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Worker Reciprocity and the Returns to Training: Evidence from a Field Experiment

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  • Sauermann, Jan

    () (IFAU)

Abstract

Workers' reciprocal behavior is one argument used to explain why firms invest in employee human capital. We explore the relation between firm-sponsored training and reciprocity by providing evidence that workers reciprocate employer training investments by making greater effort. Using a field experiment with random assignment to a training program, we show that reciprocal workers have significantly higher performance than their non-reciprocal peers after participation in the training course. This result suggests that reciprocal workers exert greater effort in response to the firm's investment.

Suggested Citation

  • Sauermann, Jan, 2015. "Worker Reciprocity and the Returns to Training: Evidence from a Field Experiment," IZA Discussion Papers 9179, Institute of Labor Economics (IZA).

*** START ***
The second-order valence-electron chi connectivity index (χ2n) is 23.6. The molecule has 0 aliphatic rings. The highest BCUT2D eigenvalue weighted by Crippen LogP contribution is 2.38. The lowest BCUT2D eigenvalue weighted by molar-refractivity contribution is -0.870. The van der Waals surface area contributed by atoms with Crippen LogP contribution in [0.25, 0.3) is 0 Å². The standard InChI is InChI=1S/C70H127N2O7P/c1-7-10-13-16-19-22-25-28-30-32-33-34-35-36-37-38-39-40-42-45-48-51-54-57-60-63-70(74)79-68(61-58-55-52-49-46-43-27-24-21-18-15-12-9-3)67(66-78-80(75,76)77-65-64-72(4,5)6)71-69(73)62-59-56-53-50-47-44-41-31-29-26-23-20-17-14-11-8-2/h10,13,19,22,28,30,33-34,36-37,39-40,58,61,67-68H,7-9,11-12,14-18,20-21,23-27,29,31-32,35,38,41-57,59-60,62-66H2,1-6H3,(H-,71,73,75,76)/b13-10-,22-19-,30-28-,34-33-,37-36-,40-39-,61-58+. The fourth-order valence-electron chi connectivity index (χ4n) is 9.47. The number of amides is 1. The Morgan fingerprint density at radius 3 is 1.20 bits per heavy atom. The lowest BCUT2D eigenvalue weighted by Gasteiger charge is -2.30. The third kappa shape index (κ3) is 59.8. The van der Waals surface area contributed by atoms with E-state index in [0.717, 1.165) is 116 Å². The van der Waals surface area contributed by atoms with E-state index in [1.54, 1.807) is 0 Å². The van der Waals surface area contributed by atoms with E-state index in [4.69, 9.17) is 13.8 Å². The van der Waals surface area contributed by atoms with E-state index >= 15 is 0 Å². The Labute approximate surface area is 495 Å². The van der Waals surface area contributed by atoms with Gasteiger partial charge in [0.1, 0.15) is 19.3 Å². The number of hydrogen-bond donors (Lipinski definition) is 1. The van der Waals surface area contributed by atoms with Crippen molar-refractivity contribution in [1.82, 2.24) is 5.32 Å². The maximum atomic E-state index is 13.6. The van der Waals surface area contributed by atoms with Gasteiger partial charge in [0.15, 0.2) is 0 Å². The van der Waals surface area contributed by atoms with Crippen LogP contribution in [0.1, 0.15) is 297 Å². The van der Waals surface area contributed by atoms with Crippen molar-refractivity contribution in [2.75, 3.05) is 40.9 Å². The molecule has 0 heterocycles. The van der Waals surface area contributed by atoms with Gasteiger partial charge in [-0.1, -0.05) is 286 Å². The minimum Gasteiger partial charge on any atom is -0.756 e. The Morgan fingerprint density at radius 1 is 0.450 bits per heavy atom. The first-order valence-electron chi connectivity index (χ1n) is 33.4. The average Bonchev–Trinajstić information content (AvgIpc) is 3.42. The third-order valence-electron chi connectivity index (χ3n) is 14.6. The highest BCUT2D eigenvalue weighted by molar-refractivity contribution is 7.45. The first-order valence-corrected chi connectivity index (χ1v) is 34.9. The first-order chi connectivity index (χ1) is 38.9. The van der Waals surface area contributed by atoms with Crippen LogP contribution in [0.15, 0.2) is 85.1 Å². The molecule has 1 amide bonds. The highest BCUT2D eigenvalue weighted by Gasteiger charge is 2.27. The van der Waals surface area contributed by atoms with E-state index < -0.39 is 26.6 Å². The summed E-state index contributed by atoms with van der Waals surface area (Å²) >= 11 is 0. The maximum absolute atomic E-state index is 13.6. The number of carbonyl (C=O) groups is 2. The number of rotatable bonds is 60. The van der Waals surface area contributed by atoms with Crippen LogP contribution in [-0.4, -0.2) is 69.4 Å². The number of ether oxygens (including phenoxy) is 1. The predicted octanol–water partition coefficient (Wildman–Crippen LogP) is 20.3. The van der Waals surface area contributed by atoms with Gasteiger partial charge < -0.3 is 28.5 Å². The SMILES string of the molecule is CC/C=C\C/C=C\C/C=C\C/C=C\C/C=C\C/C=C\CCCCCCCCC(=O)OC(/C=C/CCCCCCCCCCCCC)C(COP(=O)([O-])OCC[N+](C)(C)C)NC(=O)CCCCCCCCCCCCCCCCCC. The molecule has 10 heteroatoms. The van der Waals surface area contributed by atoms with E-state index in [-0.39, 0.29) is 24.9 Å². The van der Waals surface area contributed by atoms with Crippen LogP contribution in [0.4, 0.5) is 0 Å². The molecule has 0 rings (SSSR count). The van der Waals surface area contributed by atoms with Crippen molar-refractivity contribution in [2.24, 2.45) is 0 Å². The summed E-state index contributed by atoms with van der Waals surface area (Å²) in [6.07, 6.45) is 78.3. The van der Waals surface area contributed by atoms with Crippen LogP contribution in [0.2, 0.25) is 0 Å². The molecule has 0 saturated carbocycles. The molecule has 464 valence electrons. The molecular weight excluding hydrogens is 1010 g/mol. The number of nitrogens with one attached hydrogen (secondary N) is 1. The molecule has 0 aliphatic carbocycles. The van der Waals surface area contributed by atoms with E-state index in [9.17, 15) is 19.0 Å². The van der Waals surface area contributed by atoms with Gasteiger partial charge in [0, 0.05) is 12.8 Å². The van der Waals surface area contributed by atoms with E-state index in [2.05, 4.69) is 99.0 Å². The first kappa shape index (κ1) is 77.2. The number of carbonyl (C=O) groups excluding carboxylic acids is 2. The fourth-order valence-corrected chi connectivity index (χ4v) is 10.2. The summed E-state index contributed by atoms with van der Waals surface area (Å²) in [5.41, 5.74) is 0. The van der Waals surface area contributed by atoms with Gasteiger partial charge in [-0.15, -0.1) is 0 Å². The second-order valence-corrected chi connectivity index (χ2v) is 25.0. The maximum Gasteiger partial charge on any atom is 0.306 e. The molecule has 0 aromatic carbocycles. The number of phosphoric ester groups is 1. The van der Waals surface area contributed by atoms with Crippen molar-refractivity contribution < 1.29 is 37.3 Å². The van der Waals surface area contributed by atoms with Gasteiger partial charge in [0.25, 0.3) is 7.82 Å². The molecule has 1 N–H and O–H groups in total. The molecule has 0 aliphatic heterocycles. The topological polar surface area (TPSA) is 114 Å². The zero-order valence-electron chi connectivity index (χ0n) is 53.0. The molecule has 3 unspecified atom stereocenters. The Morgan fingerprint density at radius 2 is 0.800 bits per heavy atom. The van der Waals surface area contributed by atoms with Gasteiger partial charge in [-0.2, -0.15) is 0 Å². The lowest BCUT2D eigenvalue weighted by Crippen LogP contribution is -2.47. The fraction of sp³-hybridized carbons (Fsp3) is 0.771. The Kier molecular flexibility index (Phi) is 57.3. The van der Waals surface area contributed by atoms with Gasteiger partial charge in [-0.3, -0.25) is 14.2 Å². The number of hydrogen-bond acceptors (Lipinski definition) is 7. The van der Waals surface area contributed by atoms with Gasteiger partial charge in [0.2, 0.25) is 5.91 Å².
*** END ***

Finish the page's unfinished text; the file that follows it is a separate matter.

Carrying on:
• Handle: RePEc:iza:izadps:dp9179
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    Cited by:

    1. Jens MohrenweiserBy & Gabriele Wydra-Somaggio & Thomas Zwick, 2020. "Information advantages of training employers despite credible training certificates," Oxford Economic Papers, Oxford University Press, vol. 72(3), pages 651-671.
    2. Non, Arjan, 2018. "Training participation and the role of reciprocal attitudes," ROA Research Memorandum 005, Maastricht University, Research Centre for Education and the Labour Market (ROA).
    3. Carpenter, Jeffrey, 2016. "The labor supply of fixed-wage workers: Estimates from a real effort experiment," European Economic Review, Elsevier, vol. 89(C), pages 85-95.

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    More about this item

    Keywords

    firm-sponsored training; reciprocity; field experiment;
    All these keywords.

    JEL classification:

    • J24 - Labor and Demographic Economics - - Demand and Supply of Labor - - - Human Capital; Skills; Occupational Choice; Labor Productivity
    • M53 - Business Administration and Business Economics; Marketing; Accounting; Personnel Economics - - Personnel Economics - - - Training
    • D01 - Microeconomics - - General - - - Microeconomic Behavior: Underlying Principles

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